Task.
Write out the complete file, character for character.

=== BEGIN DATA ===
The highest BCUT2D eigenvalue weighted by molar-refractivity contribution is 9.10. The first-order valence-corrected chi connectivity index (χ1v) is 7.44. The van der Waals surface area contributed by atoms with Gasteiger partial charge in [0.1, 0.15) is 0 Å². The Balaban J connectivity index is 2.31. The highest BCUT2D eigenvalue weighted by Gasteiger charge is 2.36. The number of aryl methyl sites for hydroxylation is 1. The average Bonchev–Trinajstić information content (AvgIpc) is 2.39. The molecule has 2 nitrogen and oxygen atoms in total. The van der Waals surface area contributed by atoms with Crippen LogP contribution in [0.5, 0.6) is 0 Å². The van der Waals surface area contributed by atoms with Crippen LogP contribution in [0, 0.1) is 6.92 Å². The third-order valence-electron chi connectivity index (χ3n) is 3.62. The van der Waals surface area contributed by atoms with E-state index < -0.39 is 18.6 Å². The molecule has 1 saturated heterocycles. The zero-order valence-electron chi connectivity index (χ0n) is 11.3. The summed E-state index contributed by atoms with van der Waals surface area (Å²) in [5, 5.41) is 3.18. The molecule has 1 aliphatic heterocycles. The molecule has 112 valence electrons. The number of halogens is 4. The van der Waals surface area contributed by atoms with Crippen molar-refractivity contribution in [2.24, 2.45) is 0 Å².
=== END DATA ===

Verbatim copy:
The highest BCUT2D eigenvalue weighted by molar-refractivity contribution is 9.10. The first-order valence-corrected chi connectivity index (χ1v) is 7.44. The van der Waals surface area contributed by atoms with Gasteiger partial charge in [0.1, 0.15) is 0 Å². The Balaban J connectivity index is 2.31. The highest BCUT2D eigenvalue weighted by Gasteiger charge is 2.36. The number of aryl methyl sites for hydroxylation is 1. The average Bonchev–Trinajstić information content (AvgIpc) is 2.39. The molecule has 2 nitrogen and oxygen atoms in total. The van der Waals surface area contributed by atoms with Crippen LogP contribution in [0.5, 0.6) is 0 Å². The van der Waals surface area contributed by atoms with Crippen LogP contribution in [0, 0.1) is 6.92 Å². The third-order valence-electron chi connectivity index (χ3n) is 3.62. The van der Waals surface area contributed by atoms with E-state index < -0.39 is 18.6 Å². The molecule has 1 saturated heterocycles. The zero-order valence-electron chi connectivity index (χ0n) is 11.3. The summed E-state index contributed by atoms with van der Waals surface area (Å²) in [5, 5.41) is 3.18. The molecule has 1 aliphatic heterocycles. The molecule has 112 valence electrons. The number of halogens is 4. The van der Waals surface area contributed by atoms with Crippen molar-refractivity contribution in [2.24, 2.45) is 0 Å².